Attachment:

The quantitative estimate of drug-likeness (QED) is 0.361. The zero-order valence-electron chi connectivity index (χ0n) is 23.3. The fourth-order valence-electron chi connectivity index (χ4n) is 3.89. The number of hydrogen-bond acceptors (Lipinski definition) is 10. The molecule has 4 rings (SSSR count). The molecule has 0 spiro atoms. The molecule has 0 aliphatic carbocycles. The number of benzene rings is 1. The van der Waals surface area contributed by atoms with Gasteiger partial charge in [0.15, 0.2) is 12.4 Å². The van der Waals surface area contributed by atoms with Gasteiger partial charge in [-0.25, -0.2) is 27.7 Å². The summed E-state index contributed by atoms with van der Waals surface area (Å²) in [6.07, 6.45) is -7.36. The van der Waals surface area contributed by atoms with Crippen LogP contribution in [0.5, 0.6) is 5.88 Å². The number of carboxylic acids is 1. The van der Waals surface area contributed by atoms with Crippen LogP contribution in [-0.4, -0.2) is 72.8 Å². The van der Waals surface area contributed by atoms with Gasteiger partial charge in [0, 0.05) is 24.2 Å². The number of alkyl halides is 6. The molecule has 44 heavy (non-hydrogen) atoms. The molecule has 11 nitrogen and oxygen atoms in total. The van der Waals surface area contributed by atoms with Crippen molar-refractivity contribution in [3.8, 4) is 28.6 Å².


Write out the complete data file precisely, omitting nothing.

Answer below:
The quantitative estimate of drug-likeness (QED) is 0.361. The zero-order valence-electron chi connectivity index (χ0n) is 23.3. The fourth-order valence-electron chi connectivity index (χ4n) is 3.89. The number of hydrogen-bond acceptors (Lipinski definition) is 10. The molecule has 4 rings (SSSR count). The molecule has 0 spiro atoms. The molecule has 0 aliphatic carbocycles. The number of benzene rings is 1. The van der Waals surface area contributed by atoms with Gasteiger partial charge in [0.15, 0.2) is 12.4 Å². The van der Waals surface area contributed by atoms with Gasteiger partial charge in [-0.25, -0.2) is 27.7 Å². The summed E-state index contributed by atoms with van der Waals surface area (Å²) in [6.07, 6.45) is -7.36. The van der Waals surface area contributed by atoms with Crippen LogP contribution in [0.5, 0.6) is 5.88 Å². The number of carboxylic acids is 1. The van der Waals surface area contributed by atoms with Crippen LogP contribution in [-0.4, -0.2) is 72.8 Å². The van der Waals surface area contributed by atoms with Gasteiger partial charge in [0, 0.05) is 24.2 Å². The number of alkyl halides is 6. The molecule has 44 heavy (non-hydrogen) atoms. The molecule has 11 nitrogen and oxygen atoms in total. The van der Waals surface area contributed by atoms with Crippen molar-refractivity contribution in [3.8, 4) is 28.6 Å².